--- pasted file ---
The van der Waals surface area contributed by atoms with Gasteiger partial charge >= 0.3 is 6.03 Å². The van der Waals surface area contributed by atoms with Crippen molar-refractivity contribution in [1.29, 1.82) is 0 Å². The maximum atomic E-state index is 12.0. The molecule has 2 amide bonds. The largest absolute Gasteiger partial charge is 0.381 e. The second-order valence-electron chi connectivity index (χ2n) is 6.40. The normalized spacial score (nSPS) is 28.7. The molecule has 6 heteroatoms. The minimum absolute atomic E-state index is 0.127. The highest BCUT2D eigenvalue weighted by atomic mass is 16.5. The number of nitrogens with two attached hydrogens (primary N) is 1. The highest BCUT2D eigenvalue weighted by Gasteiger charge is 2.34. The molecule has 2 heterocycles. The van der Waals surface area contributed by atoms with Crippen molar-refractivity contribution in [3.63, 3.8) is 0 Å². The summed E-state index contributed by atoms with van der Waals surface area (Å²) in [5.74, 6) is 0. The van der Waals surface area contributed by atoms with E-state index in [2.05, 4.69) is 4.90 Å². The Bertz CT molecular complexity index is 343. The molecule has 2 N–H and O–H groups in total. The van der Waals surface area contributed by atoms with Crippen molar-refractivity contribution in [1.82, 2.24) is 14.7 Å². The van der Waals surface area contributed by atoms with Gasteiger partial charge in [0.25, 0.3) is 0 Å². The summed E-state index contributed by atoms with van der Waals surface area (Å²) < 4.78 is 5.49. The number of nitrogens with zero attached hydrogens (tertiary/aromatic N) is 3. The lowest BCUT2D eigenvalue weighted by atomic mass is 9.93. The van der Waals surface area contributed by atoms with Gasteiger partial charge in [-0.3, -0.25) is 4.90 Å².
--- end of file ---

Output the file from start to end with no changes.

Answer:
The van der Waals surface area contributed by atoms with Gasteiger partial charge >= 0.3 is 6.03 Å². The van der Waals surface area contributed by atoms with Crippen molar-refractivity contribution in [1.29, 1.82) is 0 Å². The maximum atomic E-state index is 12.0. The molecule has 2 amide bonds. The largest absolute Gasteiger partial charge is 0.381 e. The second-order valence-electron chi connectivity index (χ2n) is 6.40. The normalized spacial score (nSPS) is 28.7. The molecule has 6 heteroatoms. The minimum absolute atomic E-state index is 0.127. The highest BCUT2D eigenvalue weighted by atomic mass is 16.5. The number of nitrogens with two attached hydrogens (primary N) is 1. The highest BCUT2D eigenvalue weighted by Gasteiger charge is 2.34. The molecule has 2 heterocycles. The van der Waals surface area contributed by atoms with Crippen molar-refractivity contribution in [3.63, 3.8) is 0 Å². The summed E-state index contributed by atoms with van der Waals surface area (Å²) in [5.74, 6) is 0. The van der Waals surface area contributed by atoms with E-state index in [2.05, 4.69) is 4.90 Å². The Bertz CT molecular complexity index is 343. The molecule has 2 N–H and O–H groups in total. The van der Waals surface area contributed by atoms with Crippen molar-refractivity contribution in [1.82, 2.24) is 14.7 Å². The van der Waals surface area contributed by atoms with Gasteiger partial charge in [0.25, 0.3) is 0 Å². The summed E-state index contributed by atoms with van der Waals surface area (Å²) < 4.78 is 5.49. The number of nitrogens with zero attached hydrogens (tertiary/aromatic N) is 3. The lowest BCUT2D eigenvalue weighted by atomic mass is 9.93. The van der Waals surface area contributed by atoms with Gasteiger partial charge in [-0.3, -0.25) is 4.90 Å².